If Washington is hitching its wagon to Tshisekedi in the hopes he will overhaul Congo's political and economic system, then it might be in for a letdown.
In time, Tshisekedi may also face growing discontent from within the ranks of his Union for Democracy and Social Progress (UDPS) party. While some influential party members have seemingly acceded to Tshisekedi's surprise election victory, they could launch an internal backlash if reforms and other signs of an opening fail to materialize in the months or years ahead. For example, Tshisekedi’s recent decision to appoint Roger Kibelisa, the former head of the notorious National Intelligence Agency (ANR), as a security adviser irked many opposition figures, who say they suffered directly at the hands of Kibelisa and the ANR. (Kibelisa, incidentally, is one of 14 Congolese officials subject to European Union sanctions). If Tshisekedi appointed Kibelisa out of a realization that he needs more Kabila insiders working for him — in the hopes of one day neutralizing the coterie down the line — then his plans will clash with UDPS members and others who abhor the idea of embracing elements of the country's repressive old guard.
A foretaste of this potential backlash occurred in mid-March following allegations of widespread bribery during senatorial elections, in which Kabila's allies grabbed a huge majority in the upper house of parliament. The results left Tshisekedi's party weak, even in its traditional base of Kinshasa, roiling UDPS members and provoking them to protest. Facing anger within the ranks, Tshisekedi moved to block senators from taking their seats, citing allegations of widespread bribery. But within days, Tshisekedi relented, as an investigation ostensibly exonerated the accused, thereby underscoring the president's willingness to cave to the status quo around him. Tshisekedi, too, has displayed his pliant nature in the case of the mining sector, where he has continued on from Kabila in backing increased taxes on foreign mining companies.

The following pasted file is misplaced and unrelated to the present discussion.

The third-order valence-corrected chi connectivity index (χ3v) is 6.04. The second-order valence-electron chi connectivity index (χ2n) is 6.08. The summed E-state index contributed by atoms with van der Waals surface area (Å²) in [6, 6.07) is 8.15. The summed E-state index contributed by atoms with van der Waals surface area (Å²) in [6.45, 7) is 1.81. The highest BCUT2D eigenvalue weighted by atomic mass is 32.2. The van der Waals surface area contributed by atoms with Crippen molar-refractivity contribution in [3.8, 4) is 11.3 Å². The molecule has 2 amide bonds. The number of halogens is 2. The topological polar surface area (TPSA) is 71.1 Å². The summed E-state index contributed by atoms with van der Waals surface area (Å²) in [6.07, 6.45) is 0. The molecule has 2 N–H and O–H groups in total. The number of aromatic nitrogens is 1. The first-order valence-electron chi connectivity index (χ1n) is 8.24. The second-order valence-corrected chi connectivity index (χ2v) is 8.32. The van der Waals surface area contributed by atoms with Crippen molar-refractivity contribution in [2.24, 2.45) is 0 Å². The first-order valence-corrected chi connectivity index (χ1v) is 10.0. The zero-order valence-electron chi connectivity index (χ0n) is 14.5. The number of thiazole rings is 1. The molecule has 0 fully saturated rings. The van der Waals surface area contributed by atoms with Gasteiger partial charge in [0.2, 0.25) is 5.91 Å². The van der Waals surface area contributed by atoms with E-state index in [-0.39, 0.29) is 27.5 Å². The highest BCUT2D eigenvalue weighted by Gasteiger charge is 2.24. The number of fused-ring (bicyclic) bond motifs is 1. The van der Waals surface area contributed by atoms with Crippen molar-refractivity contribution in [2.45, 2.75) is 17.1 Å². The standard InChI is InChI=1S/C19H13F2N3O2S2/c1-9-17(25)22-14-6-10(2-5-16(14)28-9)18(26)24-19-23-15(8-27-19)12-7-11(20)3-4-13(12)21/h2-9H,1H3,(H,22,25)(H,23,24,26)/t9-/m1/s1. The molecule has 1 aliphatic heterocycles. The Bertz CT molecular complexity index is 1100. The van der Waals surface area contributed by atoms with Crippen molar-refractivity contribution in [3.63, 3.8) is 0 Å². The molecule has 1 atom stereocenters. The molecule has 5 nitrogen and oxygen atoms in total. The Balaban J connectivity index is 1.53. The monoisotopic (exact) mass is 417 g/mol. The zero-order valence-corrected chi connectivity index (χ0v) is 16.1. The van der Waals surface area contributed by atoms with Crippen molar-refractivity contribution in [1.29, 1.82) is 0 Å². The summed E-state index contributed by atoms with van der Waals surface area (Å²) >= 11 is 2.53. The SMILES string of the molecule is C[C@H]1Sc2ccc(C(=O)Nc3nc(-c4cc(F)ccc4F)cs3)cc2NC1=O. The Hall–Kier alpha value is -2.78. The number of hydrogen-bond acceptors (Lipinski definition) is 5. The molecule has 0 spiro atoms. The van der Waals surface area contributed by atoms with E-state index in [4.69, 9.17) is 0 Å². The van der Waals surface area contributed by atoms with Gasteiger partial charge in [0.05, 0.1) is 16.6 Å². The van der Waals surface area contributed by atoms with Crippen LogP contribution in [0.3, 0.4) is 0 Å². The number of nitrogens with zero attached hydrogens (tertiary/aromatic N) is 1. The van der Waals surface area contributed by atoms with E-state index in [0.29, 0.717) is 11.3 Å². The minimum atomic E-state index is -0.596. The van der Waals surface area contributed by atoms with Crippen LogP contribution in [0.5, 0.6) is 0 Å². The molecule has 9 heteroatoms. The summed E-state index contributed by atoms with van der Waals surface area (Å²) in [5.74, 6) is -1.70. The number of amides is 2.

As Tshisekedi walks the tightrope in his attempt to stay in line with the onerous expectations of his predecessor and appease his base and Washington, the potential that he will fail is high. But regardless of which side turns on Tshisekedi first, the new president faces a difficult political road ahead as the old system fights for survival at a time when new reforms have yet to take root.